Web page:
In May 2018, my roommate and I decided that for our weekly “Mansion Night” we would break from our normal sharing and prayer and go to Shake Shack, which had just opened in Hong Kong. To say I was relieved would be an understatement. I was sick and tired of talking about Jesus and having any kind of spiritual/religious talks. You see, several months prior I had been burned by the church in a way that stripped me of my identity and forced me to reconsider my faith in a way I hadn’t been forced to up until that point. I was hurt by people I loved and who I considered family and, with the metaphorical middle finger thrown in my face, had felt that they turned their backs on me and said, “Don’t let the door hit you on the way out.”
That was November. It had been almost six months since the events of that split happened and there was still only rage, hatred, bitterness, and a desire to fall into the deepest pits of self-destruction. In those six months, I lost myself. I didn’t know who I was anymore. And I liked it. For the first time, I didn’t have to pretend to be the “Golden Church Kid” or the “budding theologian” or whatever BS title I or others would give me.
But I was still hollow. And God did I fight trying to restore that sense of Self I had lost.
That night around the outdoor tables at Shake Shack, somehow or another topic of political assassination was brought up and whether it was ethical. One of my housemates and I had talked about this before, so I was more or less tuning him out (we had a LOT of ethical/theological conversations in our house). But then he turned to me and said, “Dylan, what did Bonhoeffer say about that again? I remember you brought him up once.”
He was referring to an article I had found where Bonhoeffer claimed he did not try to justify his claims in assassinating Hitler, but rather he would throw himself on God’s mercy. I affirmed what he said, but it also got me thinking that I didn’t know his full story. I knew from my undergraduate program that Bonhoeffer’s involvement in the plot to kill Hitler was both misconstrued and over exaggerated in some ways, so I wanted to delve into the truth and know the full story of the man behind the legend.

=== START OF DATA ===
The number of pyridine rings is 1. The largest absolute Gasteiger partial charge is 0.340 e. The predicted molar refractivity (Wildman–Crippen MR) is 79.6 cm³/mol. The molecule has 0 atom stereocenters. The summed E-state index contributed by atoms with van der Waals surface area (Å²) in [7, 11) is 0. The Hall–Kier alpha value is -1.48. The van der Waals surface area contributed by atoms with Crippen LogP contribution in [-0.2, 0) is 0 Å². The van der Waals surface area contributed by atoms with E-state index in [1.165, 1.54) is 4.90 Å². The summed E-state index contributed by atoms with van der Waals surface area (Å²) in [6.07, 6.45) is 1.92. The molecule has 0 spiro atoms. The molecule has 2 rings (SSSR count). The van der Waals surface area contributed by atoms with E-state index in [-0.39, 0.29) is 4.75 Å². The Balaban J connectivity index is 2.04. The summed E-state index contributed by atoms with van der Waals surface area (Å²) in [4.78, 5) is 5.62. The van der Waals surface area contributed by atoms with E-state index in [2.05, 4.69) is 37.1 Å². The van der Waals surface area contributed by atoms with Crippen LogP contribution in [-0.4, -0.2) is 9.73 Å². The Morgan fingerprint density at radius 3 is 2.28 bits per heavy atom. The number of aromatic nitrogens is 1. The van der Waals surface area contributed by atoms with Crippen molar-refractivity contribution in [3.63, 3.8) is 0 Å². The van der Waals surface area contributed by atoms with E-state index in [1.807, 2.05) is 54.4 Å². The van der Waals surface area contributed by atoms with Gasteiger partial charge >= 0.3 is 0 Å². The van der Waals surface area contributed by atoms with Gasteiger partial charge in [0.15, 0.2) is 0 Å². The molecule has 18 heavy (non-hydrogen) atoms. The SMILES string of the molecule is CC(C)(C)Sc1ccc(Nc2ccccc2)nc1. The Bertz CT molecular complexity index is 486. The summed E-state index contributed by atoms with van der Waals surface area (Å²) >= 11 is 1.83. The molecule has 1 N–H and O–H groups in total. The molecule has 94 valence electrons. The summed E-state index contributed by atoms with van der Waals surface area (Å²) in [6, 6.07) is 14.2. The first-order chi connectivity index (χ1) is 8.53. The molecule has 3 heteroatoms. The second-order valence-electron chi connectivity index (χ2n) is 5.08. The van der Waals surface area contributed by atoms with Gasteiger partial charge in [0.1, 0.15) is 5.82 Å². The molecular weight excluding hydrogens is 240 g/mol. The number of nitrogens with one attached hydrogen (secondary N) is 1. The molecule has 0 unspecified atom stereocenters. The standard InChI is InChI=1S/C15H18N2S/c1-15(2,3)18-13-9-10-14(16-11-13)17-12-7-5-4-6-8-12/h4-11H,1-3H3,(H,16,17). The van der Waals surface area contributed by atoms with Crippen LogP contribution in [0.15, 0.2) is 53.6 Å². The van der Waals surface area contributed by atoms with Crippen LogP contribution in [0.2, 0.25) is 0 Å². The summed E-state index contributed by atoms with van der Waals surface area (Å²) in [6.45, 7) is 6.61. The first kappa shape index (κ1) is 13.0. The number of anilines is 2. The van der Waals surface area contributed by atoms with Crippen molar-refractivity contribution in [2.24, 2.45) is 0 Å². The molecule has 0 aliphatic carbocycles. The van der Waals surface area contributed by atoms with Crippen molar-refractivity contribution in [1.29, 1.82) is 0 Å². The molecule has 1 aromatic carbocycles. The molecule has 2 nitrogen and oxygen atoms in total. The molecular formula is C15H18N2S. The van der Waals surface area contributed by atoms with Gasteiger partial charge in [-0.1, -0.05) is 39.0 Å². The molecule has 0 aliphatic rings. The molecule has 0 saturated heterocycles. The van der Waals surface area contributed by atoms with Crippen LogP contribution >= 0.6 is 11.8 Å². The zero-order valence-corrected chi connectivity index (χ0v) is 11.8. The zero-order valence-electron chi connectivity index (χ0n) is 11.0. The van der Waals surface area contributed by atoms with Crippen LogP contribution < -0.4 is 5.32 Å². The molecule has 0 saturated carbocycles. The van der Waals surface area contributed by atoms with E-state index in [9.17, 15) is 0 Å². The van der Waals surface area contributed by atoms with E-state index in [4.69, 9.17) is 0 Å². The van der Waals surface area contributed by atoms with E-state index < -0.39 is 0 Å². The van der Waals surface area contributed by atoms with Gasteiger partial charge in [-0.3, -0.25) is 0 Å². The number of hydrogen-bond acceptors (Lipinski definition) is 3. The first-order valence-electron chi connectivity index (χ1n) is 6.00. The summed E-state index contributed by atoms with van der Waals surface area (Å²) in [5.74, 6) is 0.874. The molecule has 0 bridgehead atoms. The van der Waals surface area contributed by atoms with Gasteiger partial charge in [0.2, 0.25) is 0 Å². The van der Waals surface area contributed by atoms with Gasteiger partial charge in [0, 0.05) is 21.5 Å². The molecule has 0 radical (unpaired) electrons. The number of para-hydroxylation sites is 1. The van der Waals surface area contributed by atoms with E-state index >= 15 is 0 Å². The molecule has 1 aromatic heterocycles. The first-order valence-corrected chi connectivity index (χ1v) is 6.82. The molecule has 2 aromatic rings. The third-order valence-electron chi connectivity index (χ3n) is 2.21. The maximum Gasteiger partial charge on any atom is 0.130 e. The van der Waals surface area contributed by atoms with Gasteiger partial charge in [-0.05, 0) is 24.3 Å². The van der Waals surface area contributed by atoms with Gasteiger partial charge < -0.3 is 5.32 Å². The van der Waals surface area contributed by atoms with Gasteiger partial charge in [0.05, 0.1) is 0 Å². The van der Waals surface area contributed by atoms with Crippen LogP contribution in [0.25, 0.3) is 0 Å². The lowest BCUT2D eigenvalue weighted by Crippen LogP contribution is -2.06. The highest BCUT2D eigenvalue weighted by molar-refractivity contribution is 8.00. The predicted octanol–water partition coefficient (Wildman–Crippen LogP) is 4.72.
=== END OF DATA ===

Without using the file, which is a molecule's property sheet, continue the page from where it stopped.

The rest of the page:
That night I downloaded Eric Metaxas’s biography, Bonhoeffer: Pastor, Martyr, Prophet, Spy.
To say I was enraptured by it is an understatement. As I flipped through the pages, I felt a heaviness weigh on my heart as page after page detailed the life story of the man who would become my “Hero of Faith.” I was blown away by his upbringing as a man of the highest privilege who looked beyond his station in life to step into the world of others. But it was his central question that made my eyes widen:
“What is the church?”
It was a question I had been wrestling with subconsciously since before I moved to Hong Kong and had been exacerbated by my recent fallout with the church. As I read that question over and over again, for the first time in six months I felt like I wasn’t alone. The discombobulating journey I had been on wasn’t something I had to walk alone anymore. My first reaction was, “If a man of Bonhoeffer’s caliber and intelligence struggled and wrestled with this question for his entire life, then it’s okay if I wrestle with it too.”
The journey I had put on hold for six months was starting again. Just as the Expert prepared to leave his Tower at the beck and call of the Pilgrim, so I had found my guide.
For me, the Journey of not just reestablishing my lost sense of Self had begun, but the Journey of discovering who I truly am was in full motion.
 Here’s a link to the article: https://news.psu.edu/story/140578/2000/05/01/research/bonhoeffer’s-dilemma